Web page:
by Theodore Plantinga
We live in an age of efficiency -- or so we like to think. But some processes are still agonizingly slow. For example, consider this business of granting "rights": it seems to take forever. The discovery is made that a certain "right" has not yet been granted, and a campaign is undertaken to rectify the situation. Inevitably some mossbacks speak up -- often a great many of them -- and voice their opposition to what is proposed. A long political discussion ensues, and after much wrangling and wasting of time, the disputed "right" is granted. Those who pride themselves on being liberal and progressive regard the issue as a no-brainer, and one is left to wonder what possible point there could be in ever opposing the official granting of a "right."
As I survey this situation playing itself out in public discussion, the thought crosses my mind that we could save ourselves a great deal of money in terms of what it costs to run our governments and legislatures if we adopted a policy of granting all "rights" automatically -- just as soon as someone puts in a claim for them. We could say: "Goodness gracious! How could we ever have overlooked that? Let's set the matter right at once." Indeed, we could speed things up even more by hiring people to scrounge around for "rights" that are as yet undiscovered and therefore unclaimed. We could even set a target date by which all conceivable "rights" must be granted.
By now you will have guessed that I am not in favor of moving in such a direction. I have made these facetious opening remarks to highlight the poverty of our public discourse in Canada and throughout much of the Western world.
The point I wish to make at the start of this essay is that rights are not always to be embraced as something positive. Take, for example, the right to be poor. You may respond: "What's this? I haven't heard of that one. I'm not sure anyone would campaign for the right to be poor." Therefore some explanation is in order. But please permit me a small digression first.
"He who sits in the heavens laughs; the LORD has them in derision." So we read in Psalm 2. But what is it that he laughs about? Does he find our efforts to grant "rights" amusing? Perhaps he thinks that if he were put in charge of the government in Canada and other self-styled progressive countries, he could greatly speed up the granting of "rights" and could eliminate those endless hours of debate in our legislatures. Being omniscient and omnipotent, he could set whole matter right in no time flat. After all, there are no limits to his powers.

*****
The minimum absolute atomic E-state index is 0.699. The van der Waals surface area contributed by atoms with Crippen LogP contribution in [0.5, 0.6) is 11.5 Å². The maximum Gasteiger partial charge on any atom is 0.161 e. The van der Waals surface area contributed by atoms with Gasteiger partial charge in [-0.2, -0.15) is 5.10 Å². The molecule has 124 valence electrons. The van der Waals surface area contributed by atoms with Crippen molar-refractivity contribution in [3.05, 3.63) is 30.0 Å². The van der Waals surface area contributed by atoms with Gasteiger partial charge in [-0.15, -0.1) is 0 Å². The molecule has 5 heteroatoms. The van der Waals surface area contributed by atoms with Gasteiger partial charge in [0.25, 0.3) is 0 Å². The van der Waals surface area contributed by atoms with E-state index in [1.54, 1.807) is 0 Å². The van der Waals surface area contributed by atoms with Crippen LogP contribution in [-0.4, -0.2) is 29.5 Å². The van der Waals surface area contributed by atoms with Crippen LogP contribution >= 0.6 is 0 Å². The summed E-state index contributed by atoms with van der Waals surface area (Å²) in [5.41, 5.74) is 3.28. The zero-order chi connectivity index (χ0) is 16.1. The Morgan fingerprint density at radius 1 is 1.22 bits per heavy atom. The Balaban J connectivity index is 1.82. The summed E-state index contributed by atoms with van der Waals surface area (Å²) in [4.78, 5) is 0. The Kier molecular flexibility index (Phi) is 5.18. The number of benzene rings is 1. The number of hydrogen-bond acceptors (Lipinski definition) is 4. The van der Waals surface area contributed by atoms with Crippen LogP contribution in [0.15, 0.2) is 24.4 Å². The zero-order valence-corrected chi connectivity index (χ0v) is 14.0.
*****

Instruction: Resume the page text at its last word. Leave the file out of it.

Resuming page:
Some philosophers, however, might disagree. Philosophy professors like to ask their students whether it would be possible for God, being omnipotent, to make a stone so heavy that he cannot lift it. They then go on to explain that this is a variation on the classic philosophical question whether God could make a square circle. Reflect for a while on the concept of a square circle, and you begin to see the difficulties. Your conception of God and his relation to the world he has made gradually begins to change and mature.
So what about it, could God, if we invited him to run the show and thereby made ourselves into a genuine theocracy, bring it about that all rights were granted, with the result that the entire citizenry would be pleased as punch? William James would counsel caution on this score. In a telling passage in his essay "The Moral Philosopher and Moral Life," he points out:
If the ethical philosopher were only asking after the best imaginable system of goods he would indeed have an easy task; for all demands as such are prima facie respectable, and the best simply imaginary world would be one in which every demand was gratified as soon as made. Such a world would, however, have to have a physical constitution entirely different from that of the one which we inhabit ....